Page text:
Reconstructing Village Groves After a Typhoon in Korea
Resource management scholar Eunju Lee describes how Koreans’ social memory of the ecological and cultural importance of small village groves was leveraged to replant these small forested areas following years of decline and a devastating typhoon. In Korea, villagers traditionally planted ‘village groves’ (Maeul-sup) when they founded a new community, following special guidelines in Korean culture (e.g., native beliefs, Feng-shui, Confucianism) and using traditional ecological knowledge. These village groves were cooperatively owned, managed, and conserved by villagers and played an important role in villages’ social activities. Rural Koreans used to regard village groves as the symbol of their hometown and even their fate. Although many village groves have been degraded and even destroyed during the past several decades of industrialization, more than a thousand village groves remain in South Korea today providing ecosystem services to the nearby community.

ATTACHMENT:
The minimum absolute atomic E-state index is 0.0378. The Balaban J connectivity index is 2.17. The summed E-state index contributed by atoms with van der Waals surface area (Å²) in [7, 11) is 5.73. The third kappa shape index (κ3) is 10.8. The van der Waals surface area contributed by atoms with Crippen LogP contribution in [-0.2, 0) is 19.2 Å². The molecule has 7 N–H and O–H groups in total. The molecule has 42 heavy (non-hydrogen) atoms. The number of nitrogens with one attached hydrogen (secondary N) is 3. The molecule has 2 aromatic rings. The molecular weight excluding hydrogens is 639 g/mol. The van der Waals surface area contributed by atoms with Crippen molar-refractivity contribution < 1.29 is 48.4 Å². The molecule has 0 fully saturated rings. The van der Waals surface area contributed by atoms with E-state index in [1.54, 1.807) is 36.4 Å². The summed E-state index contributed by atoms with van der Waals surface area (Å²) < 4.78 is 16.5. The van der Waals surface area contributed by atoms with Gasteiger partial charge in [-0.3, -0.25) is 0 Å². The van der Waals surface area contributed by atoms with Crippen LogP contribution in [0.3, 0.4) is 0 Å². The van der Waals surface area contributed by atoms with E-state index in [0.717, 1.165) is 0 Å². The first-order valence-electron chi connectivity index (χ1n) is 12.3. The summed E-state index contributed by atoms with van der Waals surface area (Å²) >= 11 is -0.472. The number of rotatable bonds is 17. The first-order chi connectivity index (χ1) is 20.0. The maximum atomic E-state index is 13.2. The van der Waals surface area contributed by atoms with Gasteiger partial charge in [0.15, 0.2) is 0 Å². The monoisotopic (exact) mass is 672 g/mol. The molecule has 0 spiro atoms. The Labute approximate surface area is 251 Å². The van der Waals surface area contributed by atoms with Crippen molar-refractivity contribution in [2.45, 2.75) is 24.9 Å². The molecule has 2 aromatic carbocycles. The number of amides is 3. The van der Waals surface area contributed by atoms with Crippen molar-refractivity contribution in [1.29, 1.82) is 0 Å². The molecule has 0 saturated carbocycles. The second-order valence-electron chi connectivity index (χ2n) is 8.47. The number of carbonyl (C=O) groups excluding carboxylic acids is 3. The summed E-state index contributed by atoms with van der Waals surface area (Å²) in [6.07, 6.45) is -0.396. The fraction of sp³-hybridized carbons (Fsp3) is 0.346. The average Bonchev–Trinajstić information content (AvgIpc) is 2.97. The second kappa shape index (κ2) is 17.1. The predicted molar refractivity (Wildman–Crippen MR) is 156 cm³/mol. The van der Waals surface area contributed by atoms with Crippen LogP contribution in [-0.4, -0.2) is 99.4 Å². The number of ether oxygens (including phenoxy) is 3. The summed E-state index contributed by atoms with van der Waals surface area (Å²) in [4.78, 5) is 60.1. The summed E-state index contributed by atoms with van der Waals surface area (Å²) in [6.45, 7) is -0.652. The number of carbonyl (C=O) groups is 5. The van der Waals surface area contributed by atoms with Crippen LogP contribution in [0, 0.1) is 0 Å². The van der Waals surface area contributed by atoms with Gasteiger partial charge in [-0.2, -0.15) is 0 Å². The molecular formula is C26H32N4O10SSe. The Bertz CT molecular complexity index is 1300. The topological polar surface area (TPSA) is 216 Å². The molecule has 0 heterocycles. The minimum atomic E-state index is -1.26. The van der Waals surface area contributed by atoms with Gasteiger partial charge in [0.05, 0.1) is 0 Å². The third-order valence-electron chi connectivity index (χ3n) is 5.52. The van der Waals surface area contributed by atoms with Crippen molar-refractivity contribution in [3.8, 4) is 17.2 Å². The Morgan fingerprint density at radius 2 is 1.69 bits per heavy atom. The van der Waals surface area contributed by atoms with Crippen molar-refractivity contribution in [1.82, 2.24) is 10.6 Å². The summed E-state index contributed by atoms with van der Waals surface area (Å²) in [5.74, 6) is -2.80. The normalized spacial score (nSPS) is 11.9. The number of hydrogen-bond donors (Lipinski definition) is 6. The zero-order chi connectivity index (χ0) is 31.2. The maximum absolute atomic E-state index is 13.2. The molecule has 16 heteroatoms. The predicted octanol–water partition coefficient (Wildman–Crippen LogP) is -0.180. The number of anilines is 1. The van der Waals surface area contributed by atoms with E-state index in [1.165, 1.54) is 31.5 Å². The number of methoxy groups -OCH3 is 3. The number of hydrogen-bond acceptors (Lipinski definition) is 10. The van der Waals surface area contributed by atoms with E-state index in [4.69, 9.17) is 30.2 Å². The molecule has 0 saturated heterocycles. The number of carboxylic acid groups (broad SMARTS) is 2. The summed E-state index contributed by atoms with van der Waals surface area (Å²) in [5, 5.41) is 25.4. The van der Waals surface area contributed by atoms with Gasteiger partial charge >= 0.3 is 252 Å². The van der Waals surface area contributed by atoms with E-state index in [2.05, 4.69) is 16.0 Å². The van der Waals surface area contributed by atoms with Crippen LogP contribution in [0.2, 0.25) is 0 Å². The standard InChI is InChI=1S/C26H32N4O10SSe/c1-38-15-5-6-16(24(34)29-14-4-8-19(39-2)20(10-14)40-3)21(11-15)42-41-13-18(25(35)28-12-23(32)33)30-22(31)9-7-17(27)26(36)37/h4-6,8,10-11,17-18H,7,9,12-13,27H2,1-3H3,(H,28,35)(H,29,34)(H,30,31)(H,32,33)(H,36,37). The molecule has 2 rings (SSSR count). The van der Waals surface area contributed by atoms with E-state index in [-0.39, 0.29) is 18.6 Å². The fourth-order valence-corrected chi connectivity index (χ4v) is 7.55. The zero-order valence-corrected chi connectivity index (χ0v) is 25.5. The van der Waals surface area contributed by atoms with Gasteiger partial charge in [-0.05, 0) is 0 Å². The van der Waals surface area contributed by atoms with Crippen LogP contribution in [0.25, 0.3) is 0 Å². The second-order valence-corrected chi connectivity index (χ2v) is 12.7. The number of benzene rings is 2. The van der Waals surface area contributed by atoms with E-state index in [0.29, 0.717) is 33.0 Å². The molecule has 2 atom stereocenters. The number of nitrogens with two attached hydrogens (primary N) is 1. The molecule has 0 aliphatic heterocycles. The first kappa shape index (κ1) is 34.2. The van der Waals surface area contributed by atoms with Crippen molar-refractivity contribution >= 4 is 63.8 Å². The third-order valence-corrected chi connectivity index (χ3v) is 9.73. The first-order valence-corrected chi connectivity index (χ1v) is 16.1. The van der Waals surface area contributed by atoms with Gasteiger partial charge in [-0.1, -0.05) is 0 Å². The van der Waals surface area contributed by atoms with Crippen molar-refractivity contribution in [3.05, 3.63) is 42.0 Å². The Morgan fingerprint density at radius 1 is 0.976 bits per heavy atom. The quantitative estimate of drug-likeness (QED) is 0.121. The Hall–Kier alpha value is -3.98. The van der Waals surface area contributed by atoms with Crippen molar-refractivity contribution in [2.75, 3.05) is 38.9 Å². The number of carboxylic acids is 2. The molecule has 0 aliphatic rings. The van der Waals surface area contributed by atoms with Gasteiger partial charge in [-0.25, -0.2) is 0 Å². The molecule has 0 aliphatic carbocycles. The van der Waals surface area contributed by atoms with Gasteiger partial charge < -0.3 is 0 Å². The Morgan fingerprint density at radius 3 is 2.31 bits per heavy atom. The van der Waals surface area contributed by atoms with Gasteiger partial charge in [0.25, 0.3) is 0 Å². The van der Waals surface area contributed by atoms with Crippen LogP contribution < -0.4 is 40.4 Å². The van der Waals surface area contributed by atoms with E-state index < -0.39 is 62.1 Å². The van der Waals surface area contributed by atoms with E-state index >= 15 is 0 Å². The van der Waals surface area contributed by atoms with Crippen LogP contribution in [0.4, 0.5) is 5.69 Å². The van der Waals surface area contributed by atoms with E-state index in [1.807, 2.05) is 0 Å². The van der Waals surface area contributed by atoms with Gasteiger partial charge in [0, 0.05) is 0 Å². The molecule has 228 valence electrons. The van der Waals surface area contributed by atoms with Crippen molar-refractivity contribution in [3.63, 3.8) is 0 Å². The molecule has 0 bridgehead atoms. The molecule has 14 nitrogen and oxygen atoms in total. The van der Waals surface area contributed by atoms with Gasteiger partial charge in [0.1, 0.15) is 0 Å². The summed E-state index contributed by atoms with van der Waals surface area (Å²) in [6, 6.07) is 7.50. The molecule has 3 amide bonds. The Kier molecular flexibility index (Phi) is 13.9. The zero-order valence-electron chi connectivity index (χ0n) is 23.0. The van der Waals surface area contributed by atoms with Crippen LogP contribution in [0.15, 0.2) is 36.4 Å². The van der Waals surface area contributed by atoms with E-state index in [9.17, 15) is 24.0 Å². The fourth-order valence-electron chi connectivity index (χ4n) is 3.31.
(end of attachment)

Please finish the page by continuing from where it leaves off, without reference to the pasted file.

KeywordsKorean village groves Social memory Social-ecological resilience Natural disaster Village groves restoration project
- Lee, D., Koh, I., & Park, R. (2007). Ecosystem services of traditional Korean village groves. Seoul: Seoul National University Press (Korean with English abstract).Google Scholar